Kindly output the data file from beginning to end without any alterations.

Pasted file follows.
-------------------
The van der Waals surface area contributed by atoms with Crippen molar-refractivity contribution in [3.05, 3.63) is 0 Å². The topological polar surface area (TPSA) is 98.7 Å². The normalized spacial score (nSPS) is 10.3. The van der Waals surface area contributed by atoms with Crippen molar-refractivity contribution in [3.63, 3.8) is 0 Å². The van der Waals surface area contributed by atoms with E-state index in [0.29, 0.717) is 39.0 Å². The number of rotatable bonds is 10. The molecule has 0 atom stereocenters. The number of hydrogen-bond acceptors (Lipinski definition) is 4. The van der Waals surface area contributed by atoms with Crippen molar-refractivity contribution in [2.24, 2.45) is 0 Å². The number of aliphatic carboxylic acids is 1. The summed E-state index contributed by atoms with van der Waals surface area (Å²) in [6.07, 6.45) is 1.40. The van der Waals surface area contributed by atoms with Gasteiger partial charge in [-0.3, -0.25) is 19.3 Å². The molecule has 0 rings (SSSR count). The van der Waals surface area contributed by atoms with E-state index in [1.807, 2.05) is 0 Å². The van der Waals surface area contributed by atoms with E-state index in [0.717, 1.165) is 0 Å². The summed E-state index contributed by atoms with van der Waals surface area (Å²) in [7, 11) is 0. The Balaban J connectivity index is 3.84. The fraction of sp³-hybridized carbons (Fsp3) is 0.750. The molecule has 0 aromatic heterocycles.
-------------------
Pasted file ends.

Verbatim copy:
The van der Waals surface area contributed by atoms with Crippen molar-refractivity contribution in [3.05, 3.63) is 0 Å². The topological polar surface area (TPSA) is 98.7 Å². The normalized spacial score (nSPS) is 10.3. The van der Waals surface area contributed by atoms with Crippen molar-refractivity contribution in [3.63, 3.8) is 0 Å². The van der Waals surface area contributed by atoms with E-state index in [0.29, 0.717) is 39.0 Å². The number of rotatable bonds is 10. The molecule has 0 atom stereocenters. The number of hydrogen-bond acceptors (Lipinski definition) is 4. The van der Waals surface area contributed by atoms with Crippen molar-refractivity contribution in [2.24, 2.45) is 0 Å². The number of aliphatic carboxylic acids is 1. The summed E-state index contributed by atoms with van der Waals surface area (Å²) in [6.07, 6.45) is 1.40. The van der Waals surface area contributed by atoms with Gasteiger partial charge in [-0.3, -0.25) is 19.3 Å². The molecule has 0 rings (SSSR count). The van der Waals surface area contributed by atoms with E-state index in [1.807, 2.05) is 0 Å². The van der Waals surface area contributed by atoms with E-state index in [0.717, 1.165) is 0 Å². The summed E-state index contributed by atoms with van der Waals surface area (Å²) in [7, 11) is 0. The Balaban J connectivity index is 3.84. The fraction of sp³-hybridized carbons (Fsp3) is 0.750. The molecule has 0 aromatic heterocycles.